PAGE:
Friday, March 11, 2011

Major Earthquake Hits Japan


Tokyo--The quake that hit Japan was a magnitude 8.9, the biggest earthquake to hit the country since officials began keeping records in the late 1800s, and one of the biggest ever recorded in the world, according to the U.S. Geological Survey.

The quake struck at a depth of six miles, about 80 miles off the eastern coast, the agency said. The area is 240 miles northeast of Tokyo.

A tsunami warning was extended to a number of Pacific, Southeast Asian and Latin American nations, including Japan, Russia, Indonesia, New Zealand and Chile. In the Philippines, authorities ordered an evacuation of coastal communities.

“Japan’s earthquake will be considered a great quake,” said Dale Grant, a geophysicist with the Geological Survey in Golden, Colo.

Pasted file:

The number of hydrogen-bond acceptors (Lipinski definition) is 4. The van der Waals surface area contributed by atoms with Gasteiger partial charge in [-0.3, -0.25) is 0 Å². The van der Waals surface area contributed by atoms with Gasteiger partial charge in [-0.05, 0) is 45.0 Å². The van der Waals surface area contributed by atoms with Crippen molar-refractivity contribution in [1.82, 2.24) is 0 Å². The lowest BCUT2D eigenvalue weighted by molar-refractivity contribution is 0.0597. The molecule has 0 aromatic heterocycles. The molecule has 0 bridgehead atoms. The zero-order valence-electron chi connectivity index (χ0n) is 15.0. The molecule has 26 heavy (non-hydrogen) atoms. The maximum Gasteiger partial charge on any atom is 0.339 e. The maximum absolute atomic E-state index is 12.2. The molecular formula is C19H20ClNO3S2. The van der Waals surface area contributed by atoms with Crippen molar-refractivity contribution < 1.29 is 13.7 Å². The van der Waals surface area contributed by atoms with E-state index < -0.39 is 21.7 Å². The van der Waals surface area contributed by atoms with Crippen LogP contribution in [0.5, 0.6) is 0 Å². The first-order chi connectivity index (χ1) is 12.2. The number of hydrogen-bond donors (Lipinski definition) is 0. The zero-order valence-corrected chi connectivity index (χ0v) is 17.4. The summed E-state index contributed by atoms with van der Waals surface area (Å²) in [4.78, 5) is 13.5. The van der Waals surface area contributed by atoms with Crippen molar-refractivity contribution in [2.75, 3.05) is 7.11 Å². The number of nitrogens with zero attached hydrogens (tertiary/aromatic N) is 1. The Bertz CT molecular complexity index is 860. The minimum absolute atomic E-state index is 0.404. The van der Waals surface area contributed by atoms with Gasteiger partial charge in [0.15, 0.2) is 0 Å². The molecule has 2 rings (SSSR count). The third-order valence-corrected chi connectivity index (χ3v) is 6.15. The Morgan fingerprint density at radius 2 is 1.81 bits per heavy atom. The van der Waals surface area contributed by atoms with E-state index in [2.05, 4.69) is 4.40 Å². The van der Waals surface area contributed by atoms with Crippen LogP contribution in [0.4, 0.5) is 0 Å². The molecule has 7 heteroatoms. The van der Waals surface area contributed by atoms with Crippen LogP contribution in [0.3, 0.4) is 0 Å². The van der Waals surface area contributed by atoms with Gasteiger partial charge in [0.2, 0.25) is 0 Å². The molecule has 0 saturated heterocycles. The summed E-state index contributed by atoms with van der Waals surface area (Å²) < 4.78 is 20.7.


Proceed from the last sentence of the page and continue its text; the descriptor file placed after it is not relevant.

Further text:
Damage from such a quake can span hundreds to thousands of miles.

A few days earlier, Japan was hit with a 7.2 earthquake. “A 7.2 quake has 80 or 90 times less energy than an 8.9 quake,” Grant said.

As of 3 a.m. Chicago time, there were at least 12 aftershocks following the earthquake, with the greatest aftershocks measuring 7.1 and 6.8, Grant said.

“This is what we’d expect from an 8.9 earthquake.”

The greater concern is the tsunami triggered by the quake, he said. “Tsunamis can travel up to 450 miles per hour,” he said.

“Warnings have been issued for the Hawaiian Islands,” he said. “We’ll probably see an impact.”

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